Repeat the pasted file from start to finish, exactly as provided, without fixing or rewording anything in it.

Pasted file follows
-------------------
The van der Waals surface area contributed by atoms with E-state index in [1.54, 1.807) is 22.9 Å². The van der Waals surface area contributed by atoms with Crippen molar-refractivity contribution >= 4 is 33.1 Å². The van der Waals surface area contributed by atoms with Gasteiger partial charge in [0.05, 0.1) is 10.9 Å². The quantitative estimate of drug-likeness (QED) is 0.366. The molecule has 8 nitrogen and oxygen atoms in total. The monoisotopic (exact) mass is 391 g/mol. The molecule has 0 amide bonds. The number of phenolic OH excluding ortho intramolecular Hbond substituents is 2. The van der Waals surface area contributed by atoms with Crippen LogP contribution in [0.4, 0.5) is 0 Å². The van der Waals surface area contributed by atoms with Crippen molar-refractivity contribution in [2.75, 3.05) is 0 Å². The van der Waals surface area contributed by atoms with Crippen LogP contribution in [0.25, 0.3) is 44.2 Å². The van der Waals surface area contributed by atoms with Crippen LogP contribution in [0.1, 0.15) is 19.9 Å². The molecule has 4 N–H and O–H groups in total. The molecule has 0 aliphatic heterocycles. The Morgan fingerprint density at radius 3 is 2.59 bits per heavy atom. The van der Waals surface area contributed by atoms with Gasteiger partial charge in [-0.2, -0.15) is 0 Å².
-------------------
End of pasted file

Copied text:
The van der Waals surface area contributed by atoms with E-state index in [1.54, 1.807) is 22.9 Å². The van der Waals surface area contributed by atoms with Crippen molar-refractivity contribution >= 4 is 33.1 Å². The van der Waals surface area contributed by atoms with Gasteiger partial charge in [0.05, 0.1) is 10.9 Å². The quantitative estimate of drug-likeness (QED) is 0.366. The molecule has 8 nitrogen and oxygen atoms in total. The monoisotopic (exact) mass is 391 g/mol. The molecule has 0 amide bonds. The number of phenolic OH excluding ortho intramolecular Hbond substituents is 2. The van der Waals surface area contributed by atoms with Crippen LogP contribution in [0.4, 0.5) is 0 Å². The van der Waals surface area contributed by atoms with Crippen molar-refractivity contribution in [2.75, 3.05) is 0 Å². The van der Waals surface area contributed by atoms with Crippen LogP contribution in [0.25, 0.3) is 44.2 Å². The van der Waals surface area contributed by atoms with Crippen LogP contribution in [0.1, 0.15) is 19.9 Å². The molecule has 4 N–H and O–H groups in total. The molecule has 0 aliphatic heterocycles. The Morgan fingerprint density at radius 3 is 2.59 bits per heavy atom. The van der Waals surface area contributed by atoms with Gasteiger partial charge in [-0.2, -0.15) is 0 Å².